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U.S. Policy Was to Shoot Korean Refugees

The Army report of 2001 acknowledged investigators learned of other, unspecified civilian killings, but said these would not be investigated.

Meanwhile, AP research uncovered at least 19 declassified U.S. military documents showing commanders ordered or authorized such killings in 1950-51.

In a statement issued Monday in Seoul, a No Gun Ri survivors group called that episode "a clear war crime," demanded an apology and compensation from the U.S. government, and said the U.S. Congress and the United Nations should conduct investigations. The survivors also said they would file a lawsuit against the Pentagon for alleged manipulation of the earlier probe.

The Army's denial that the killings were ordered is a "deception of No Gun Ri victims and of U.S. citizens who value human rights," said spokesman Chung Koo-do.

Even if infiltrators are present, soldiers need to take "due precautions" to protect civilian lives, said Francois Bugnion, director for international law for the International Committee of the Red Cross in Geneva, global authority on the laws of war.

After reviewing the 1950 letter, Bugnion said the standard on war crimes is clear.

"In the case of a deliberate attack directed against civilians identified as such, then this would amount to a violation of the law of armed conflict," he said.

Gary Solis, a West Point expert on war crimes, said the policy described by Muccio clearly "deviates from typical wartime procedures. It's an obvious violation of the bedrock core principle of the law of armed conflict _ distinction."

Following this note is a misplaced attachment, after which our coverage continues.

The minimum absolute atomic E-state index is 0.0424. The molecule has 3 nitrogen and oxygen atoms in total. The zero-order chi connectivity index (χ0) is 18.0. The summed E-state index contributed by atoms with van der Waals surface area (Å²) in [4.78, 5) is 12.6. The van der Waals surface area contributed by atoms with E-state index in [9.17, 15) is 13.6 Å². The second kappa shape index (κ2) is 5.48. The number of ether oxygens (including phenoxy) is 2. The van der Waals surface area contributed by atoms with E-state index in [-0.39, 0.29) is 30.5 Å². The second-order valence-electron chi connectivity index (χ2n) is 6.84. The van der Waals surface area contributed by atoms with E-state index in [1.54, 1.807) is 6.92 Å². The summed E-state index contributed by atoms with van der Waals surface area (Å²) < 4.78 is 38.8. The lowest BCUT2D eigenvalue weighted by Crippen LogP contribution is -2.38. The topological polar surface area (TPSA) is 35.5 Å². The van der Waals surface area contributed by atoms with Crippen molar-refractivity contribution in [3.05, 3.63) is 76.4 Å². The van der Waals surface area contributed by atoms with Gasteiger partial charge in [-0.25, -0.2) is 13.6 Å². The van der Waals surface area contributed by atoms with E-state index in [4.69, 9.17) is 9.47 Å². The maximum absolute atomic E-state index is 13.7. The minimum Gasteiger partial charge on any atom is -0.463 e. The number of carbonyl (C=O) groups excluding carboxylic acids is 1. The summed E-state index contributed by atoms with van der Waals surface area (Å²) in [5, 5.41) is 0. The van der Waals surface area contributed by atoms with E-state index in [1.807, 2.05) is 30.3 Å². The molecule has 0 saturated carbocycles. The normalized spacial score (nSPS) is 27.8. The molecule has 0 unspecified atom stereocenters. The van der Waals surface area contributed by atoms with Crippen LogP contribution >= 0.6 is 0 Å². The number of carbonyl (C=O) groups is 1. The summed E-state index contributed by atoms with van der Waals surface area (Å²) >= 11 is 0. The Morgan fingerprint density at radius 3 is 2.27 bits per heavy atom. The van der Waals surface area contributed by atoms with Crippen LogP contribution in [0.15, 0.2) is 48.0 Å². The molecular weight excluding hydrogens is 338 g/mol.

Solis said soldiers always have the right to defend themselves. But "noncombatants are not to be purposely targeted."

But William Eckhardt, lead Army prosecutor in the My Lai atrocities case in Vietnam, sensed "angst, great angst" in the letter because officials worried about what might happen. "If a mob doesn't stop when they're coming at you, you fire over their heads and if they still don't stop you fire at them. Standard procedure," he said.

In South Korea, Yi Mahn-yol, head of the National Institute of Korean History and a member of a government panel on No Gun Ri, said the Muccio letter sheds an entirely new light on a case that "so far has been presented as an accidental incident that didn't involve the command system."

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AP Investigative Researcher Randy Herschaft in New York and AP Writer Jae-soon Chang in Seoul contributed to this report.


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© 2006 The Associated Press